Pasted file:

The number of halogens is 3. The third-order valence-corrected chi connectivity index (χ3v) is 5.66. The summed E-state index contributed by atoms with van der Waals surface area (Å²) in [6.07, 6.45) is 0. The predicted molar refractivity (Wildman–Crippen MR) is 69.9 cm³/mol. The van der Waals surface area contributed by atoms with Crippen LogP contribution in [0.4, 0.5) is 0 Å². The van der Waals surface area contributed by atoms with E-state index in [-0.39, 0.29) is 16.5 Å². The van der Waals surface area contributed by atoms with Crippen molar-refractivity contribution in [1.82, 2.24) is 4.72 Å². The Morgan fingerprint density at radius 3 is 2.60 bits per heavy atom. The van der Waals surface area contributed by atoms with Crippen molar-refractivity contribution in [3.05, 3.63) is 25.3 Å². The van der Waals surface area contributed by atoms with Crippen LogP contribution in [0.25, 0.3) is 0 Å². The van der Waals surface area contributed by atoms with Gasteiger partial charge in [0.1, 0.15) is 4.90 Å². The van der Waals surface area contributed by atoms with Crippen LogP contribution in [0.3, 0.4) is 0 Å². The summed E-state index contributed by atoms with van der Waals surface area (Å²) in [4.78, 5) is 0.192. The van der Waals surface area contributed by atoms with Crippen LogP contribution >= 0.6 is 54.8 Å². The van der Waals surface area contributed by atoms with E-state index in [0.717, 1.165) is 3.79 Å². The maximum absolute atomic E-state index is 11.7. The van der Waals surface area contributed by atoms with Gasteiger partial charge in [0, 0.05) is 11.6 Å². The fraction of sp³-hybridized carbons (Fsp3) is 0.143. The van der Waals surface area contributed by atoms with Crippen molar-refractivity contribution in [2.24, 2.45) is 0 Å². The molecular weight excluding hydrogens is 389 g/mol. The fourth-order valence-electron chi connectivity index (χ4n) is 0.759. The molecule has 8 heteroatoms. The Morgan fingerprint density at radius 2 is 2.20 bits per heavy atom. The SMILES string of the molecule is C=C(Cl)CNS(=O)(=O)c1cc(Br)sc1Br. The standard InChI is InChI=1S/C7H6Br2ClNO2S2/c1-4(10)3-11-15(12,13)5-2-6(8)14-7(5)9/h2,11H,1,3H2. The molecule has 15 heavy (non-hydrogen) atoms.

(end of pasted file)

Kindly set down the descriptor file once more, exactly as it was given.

The number of halogens is 3. The third-order valence-corrected chi connectivity index (χ3v) is 5.66. The summed E-state index contributed by atoms with van der Waals surface area (Å²) in [6.07, 6.45) is 0. The predicted molar refractivity (Wildman–Crippen MR) is 69.9 cm³/mol. The van der Waals surface area contributed by atoms with Crippen LogP contribution in [0.4, 0.5) is 0 Å². The van der Waals surface area contributed by atoms with E-state index in [-0.39, 0.29) is 16.5 Å². The van der Waals surface area contributed by atoms with Crippen molar-refractivity contribution in [1.82, 2.24) is 4.72 Å². The Morgan fingerprint density at radius 3 is 2.60 bits per heavy atom. The van der Waals surface area contributed by atoms with Crippen molar-refractivity contribution in [3.05, 3.63) is 25.3 Å². The van der Waals surface area contributed by atoms with Crippen LogP contribution in [0.25, 0.3) is 0 Å². The van der Waals surface area contributed by atoms with Gasteiger partial charge in [0.1, 0.15) is 4.90 Å². The van der Waals surface area contributed by atoms with Crippen LogP contribution in [0.3, 0.4) is 0 Å². The summed E-state index contributed by atoms with van der Waals surface area (Å²) in [4.78, 5) is 0.192. The van der Waals surface area contributed by atoms with Crippen LogP contribution >= 0.6 is 54.8 Å². The van der Waals surface area contributed by atoms with E-state index in [0.717, 1.165) is 3.79 Å². The maximum absolute atomic E-state index is 11.7. The van der Waals surface area contributed by atoms with Gasteiger partial charge in [0, 0.05) is 11.6 Å². The fraction of sp³-hybridized carbons (Fsp3) is 0.143. The van der Waals surface area contributed by atoms with Crippen molar-refractivity contribution in [2.24, 2.45) is 0 Å². The molecular weight excluding hydrogens is 389 g/mol. The fourth-order valence-electron chi connectivity index (χ4n) is 0.759. The molecule has 8 heteroatoms. The Morgan fingerprint density at radius 2 is 2.20 bits per heavy atom. The SMILES string of the molecule is C=C(Cl)CNS(=O)(=O)c1cc(Br)sc1Br. The standard InChI is InChI=1S/C7H6Br2ClNO2S2/c1-4(10)3-11-15(12,13)5-2-6(8)14-7(5)9/h2,11H,1,3H2. The molecule has 15 heavy (non-hydrogen) atoms.